Microsoft Office Tutorials and References
In Depth Information
Computing a cumulative sum
The SUM function is versatile, but it’s also inconsistent when you use logical values ( TRUE or FALSE ). Logical values
stored in cells are always treated as 0 . However, logical TRUE , when used as an argument in the SUM function, is
treated as 1 .
Computing a cumulative sum
You may want to display a cumulative sum of values in a range — sometimes known as a
“running total.” Figure 17.11 illustrates a cumulative sum. Column B shows the monthly
amounts, and column C displays the cumulative (year-to-date) totals.
FIGURE 17.11
Simple formulas in column C display a cumulative sum of the values in column B.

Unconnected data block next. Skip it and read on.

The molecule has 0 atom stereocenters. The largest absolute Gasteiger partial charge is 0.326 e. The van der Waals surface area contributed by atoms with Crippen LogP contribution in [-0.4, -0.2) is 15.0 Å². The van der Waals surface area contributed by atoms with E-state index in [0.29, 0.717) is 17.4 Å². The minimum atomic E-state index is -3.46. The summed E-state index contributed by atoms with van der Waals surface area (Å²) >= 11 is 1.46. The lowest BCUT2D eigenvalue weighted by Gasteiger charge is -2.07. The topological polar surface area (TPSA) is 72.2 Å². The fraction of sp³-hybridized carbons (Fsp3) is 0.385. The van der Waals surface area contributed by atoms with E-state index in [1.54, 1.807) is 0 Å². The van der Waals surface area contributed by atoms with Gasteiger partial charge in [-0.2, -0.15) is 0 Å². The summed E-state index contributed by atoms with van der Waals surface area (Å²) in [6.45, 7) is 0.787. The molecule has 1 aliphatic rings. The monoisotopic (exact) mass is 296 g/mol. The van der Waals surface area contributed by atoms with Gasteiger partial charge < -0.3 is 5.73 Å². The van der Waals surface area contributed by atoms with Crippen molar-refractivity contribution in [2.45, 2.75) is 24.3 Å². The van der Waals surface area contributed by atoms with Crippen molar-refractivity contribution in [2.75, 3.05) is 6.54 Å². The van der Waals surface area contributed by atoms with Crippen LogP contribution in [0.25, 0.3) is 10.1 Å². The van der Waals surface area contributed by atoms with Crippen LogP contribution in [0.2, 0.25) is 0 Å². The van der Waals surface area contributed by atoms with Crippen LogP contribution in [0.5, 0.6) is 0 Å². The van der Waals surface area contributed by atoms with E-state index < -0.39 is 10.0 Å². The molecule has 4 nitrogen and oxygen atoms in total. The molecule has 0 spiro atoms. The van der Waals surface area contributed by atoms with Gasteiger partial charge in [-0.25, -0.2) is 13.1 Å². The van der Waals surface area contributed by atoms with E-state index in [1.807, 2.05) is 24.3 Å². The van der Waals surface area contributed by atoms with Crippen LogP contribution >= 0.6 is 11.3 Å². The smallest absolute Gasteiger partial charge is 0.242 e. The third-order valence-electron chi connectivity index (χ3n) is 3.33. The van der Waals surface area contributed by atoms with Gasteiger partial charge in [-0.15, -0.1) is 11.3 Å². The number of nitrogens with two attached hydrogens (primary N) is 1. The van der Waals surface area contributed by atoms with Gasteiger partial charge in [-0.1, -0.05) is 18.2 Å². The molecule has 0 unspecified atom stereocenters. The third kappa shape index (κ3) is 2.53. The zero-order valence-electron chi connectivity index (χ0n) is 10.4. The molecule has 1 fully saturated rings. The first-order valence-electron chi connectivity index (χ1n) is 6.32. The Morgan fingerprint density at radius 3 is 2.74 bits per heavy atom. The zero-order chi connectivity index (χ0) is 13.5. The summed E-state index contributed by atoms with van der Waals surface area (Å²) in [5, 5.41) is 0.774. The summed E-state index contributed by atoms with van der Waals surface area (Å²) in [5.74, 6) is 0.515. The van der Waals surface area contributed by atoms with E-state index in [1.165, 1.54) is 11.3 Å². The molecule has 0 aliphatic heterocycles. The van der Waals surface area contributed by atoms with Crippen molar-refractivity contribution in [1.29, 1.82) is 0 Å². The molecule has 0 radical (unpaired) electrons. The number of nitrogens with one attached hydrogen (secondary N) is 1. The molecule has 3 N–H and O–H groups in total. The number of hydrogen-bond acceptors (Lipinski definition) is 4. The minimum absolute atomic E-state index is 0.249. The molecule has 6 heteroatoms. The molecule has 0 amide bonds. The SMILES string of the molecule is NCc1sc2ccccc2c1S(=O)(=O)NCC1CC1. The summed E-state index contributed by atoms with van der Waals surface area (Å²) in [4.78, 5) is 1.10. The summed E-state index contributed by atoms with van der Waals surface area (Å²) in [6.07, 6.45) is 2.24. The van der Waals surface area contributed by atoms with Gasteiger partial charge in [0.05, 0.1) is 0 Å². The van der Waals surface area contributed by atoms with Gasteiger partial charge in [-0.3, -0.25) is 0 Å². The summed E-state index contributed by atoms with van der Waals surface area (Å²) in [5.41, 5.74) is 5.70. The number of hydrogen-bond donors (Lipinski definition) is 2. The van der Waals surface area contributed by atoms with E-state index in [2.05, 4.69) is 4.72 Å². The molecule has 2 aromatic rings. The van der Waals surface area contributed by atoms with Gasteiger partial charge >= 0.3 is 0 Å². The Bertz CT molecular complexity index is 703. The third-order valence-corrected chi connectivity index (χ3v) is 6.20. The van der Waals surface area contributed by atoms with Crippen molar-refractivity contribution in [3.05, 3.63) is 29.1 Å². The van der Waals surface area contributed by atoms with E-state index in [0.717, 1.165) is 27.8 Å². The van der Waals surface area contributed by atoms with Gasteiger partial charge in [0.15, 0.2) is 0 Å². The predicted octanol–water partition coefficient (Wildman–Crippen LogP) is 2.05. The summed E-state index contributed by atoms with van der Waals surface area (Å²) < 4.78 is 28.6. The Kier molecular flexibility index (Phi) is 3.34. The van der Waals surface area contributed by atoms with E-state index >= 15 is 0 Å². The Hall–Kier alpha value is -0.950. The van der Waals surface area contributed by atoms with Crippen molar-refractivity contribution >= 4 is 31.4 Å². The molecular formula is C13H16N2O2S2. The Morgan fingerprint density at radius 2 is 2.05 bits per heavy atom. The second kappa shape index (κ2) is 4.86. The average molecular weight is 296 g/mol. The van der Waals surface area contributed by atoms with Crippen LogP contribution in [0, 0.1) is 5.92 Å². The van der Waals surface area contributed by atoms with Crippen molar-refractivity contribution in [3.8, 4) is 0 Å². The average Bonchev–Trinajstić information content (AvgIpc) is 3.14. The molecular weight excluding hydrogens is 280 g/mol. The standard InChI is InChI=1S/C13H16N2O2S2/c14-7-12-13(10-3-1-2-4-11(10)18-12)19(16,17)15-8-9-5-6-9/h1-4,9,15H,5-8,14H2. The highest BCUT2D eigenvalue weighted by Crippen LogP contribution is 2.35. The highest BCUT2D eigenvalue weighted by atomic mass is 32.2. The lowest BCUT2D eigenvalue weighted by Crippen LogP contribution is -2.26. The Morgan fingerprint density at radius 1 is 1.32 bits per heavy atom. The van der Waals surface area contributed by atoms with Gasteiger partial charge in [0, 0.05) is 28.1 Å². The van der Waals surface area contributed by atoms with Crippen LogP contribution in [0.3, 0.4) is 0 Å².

The formula in cell C2 is:
=SUM(B$2:B2)
Notice that this formula uses a mixed reference — that is, the fi rst cell in the range
reference always refers to the same row (in this case, row 2). When this formula is copied down
the column, the range argument adjusts such that the sum always starts with row 2 and
ends with the current row. For example, after copying this formula down column C, the
formula in cell C8 is:
=SUM(B$2:B8)
You can use an IF function to hide the cumulative sums for rows in which data hasn’t been
entered. The following formula, entered in cell C2 and copied down the column, is:
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